Bernard I. Nordlinger:

    Well, nobody has said what the District Court did.

    The record is bound on the point, Your Honor.

    But it is apparent upon an investigation of this record.

    It is readily apparent that to read the complaint, no lawyer who has ever defended an antitrust action would believe that such a complaint would be permitted to go to trial.

    Hugo L. Black:

    Maybe not but may — there — there’s quite a difference between them that go to trial and inform they are and in giving part of the chance to amend.

    Bernard I. Nordlinger:

    There was no application made to amend, Your Honor.

    Hugo L. Black:

    I understand there wasn’t but this — this argument against the sufficiency of the complaint was first written out by any court in the Court of Appeals.

    And if we would have to adopt what you say, it would be that a — affirm the judgment which dismisses and assuming that you are right in the fact that there might be some additional facts alleged, then if that’s true, I should think it’s proper not to be trying cases, would not be the — to dispose of it in such a summary manner.

    Bernard I. Nordlinger:

    Well, may I respectfully submit that we cannot assume that the plaintiff can say anything else.

    He has never asked for an opportunity to do so either in the Court of Appeals or in the District Court.

    And certainly to ask this Court for leave to amend would be somewhat unusual.

    Hugo L. Black:

    I agree to that.

    Bernard I. Nordlinger:

    But if Your Honor pleases —

    Hugo L. Black:

    Most trial lawyers as you know have somewhat of an objection to letting cases be disposed of, summary proceedings simply on some minor insufficiency in the allegations on the complaint of —

    Bernard I. Nordlinger:

    We submit, if Your Honor, please, this is not a minor insufficiency.

    Bernard I. Nordlinger:

    That the real basis of this complaint is nothing but the action of a disgruntled player who seeks to bring into complete scrutiny with all of the enormous hazards of liabilities and enormous expenses and delays and all the time that it would take of everybody involved when he really hasn’t got a claim at all.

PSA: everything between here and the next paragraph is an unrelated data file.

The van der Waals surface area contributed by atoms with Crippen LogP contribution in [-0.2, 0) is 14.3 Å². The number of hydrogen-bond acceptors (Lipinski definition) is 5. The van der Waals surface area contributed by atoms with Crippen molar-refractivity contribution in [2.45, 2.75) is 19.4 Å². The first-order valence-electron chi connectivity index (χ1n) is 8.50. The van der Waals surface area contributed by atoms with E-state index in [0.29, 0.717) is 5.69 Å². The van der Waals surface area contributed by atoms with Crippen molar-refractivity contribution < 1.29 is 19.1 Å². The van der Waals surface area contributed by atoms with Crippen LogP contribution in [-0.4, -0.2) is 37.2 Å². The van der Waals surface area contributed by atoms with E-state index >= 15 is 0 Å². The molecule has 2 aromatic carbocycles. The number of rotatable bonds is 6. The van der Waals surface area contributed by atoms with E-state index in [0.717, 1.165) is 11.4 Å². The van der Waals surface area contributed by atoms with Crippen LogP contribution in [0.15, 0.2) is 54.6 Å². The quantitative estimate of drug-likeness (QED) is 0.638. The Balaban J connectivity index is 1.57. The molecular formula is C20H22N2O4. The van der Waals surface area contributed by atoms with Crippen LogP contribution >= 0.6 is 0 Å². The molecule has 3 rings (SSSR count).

And for the Court to permit him to do that when he hasn’t sought, leave to state anything more than he started out with in the face of a perfectly reasonable, academically sound decision of a Circuit Court of Appeals would seem to us most respectfully to be not required in any degree or sense of fairness to the defendant.

    We respectfully submit that the opinion of the Circuit Court of Appeals was correct on that face of the case (Inaudible)

    Thank you.

    Maxwell Keith:

    May I state but I doubt if it’s the question of time harassment and expense that will deter or bothers the respondents in having this case put to trial.

    It is a fact that there has been extensive pretrial discovery and we shall prove the three main elements of our cause of action, which may not be limited on a motion to dismiss, to a reserve clause issue.

    We will prove that we have been injured as part of a plan to rule — to ruin the All-America Conference.

    This conference admittedly is not a constituent member of the National Football League but was engaged in a trade war with the respondents.

    We will show that the agreements, the divisional alliances between the Pacific Coast League and the National Football League had nothing to do with the promotion of competition on the playing field but were simply agreements not to compete.

    It was simply agreements to give nationwide sanction to the rules and regulations of the National Football League and were simply the means of (Inaudible) group power to eliminate this league.

    And in the sense, the Toolson case has no application to our cause of action.

    There hasn’t been a trade war in the baseball industry since 1915.

    There was no attempt to state that interstate commerce was affected by the elimination of the competitor in the Toolson case.

    There was no attempt to show that there was a desire for Toolson services which was — you know which was — which was prevented from enforcement by a boycott and we have those practice present in our — in our case.

    As our second element we shall prove that there was a group boycott between divisional affiliates who had no competitive relationship with each other on the playing field.

    Our complaint establishes that the National Football League had no constituent members in San Francisco where the petitioner was requested to play by the Clippers.

    We will show that as to the National Football League there would be no problem of the enforcement of the reserve clause between constituent members that he played for the San Francisco Clippers.

    They never met on the playing field.

    As to the Pacific Coast League, we will show that what for this divisional affiliation, he would have aided and strengthened their league if they really wanted to become a major competitor to the National Football League.

    And we will show that this — that this divisional affiliation as set forth in the answers of the respondents caused the relation of a traitor.

    And I say this supression and discrimination establishes matters which are necessarily under the antitrust law.

    Thank you.